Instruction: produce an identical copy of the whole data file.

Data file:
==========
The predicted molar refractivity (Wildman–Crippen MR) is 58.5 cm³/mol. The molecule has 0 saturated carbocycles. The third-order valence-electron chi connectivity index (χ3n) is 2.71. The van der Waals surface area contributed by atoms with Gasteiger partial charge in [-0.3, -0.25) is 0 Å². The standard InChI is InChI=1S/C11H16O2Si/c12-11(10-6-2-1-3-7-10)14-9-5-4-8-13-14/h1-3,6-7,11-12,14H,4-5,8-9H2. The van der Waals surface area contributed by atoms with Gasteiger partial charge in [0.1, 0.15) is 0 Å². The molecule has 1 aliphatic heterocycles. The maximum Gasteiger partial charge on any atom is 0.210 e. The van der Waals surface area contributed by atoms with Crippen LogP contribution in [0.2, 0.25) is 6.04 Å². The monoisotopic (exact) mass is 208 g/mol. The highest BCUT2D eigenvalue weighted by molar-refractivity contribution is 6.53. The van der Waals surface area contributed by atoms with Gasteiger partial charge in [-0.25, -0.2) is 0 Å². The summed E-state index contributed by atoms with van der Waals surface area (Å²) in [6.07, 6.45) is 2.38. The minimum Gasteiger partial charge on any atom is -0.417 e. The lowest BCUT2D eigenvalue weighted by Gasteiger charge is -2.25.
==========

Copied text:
The predicted molar refractivity (Wildman–Crippen MR) is 58.5 cm³/mol. The molecule has 0 saturated carbocycles. The third-order valence-electron chi connectivity index (χ3n) is 2.71. The van der Waals surface area contributed by atoms with Gasteiger partial charge in [-0.3, -0.25) is 0 Å². The standard InChI is InChI=1S/C11H16O2Si/c12-11(10-6-2-1-3-7-10)14-9-5-4-8-13-14/h1-3,6-7,11-12,14H,4-5,8-9H2. The van der Waals surface area contributed by atoms with Gasteiger partial charge in [0.1, 0.15) is 0 Å². The molecule has 1 aliphatic heterocycles. The maximum Gasteiger partial charge on any atom is 0.210 e. The van der Waals surface area contributed by atoms with Crippen LogP contribution in [0.2, 0.25) is 6.04 Å². The monoisotopic (exact) mass is 208 g/mol. The highest BCUT2D eigenvalue weighted by molar-refractivity contribution is 6.53. The van der Waals surface area contributed by atoms with Gasteiger partial charge in [-0.25, -0.2) is 0 Å². The summed E-state index contributed by atoms with van der Waals surface area (Å²) in [6.07, 6.45) is 2.38. The minimum Gasteiger partial charge on any atom is -0.417 e. The lowest BCUT2D eigenvalue weighted by Gasteiger charge is -2.25.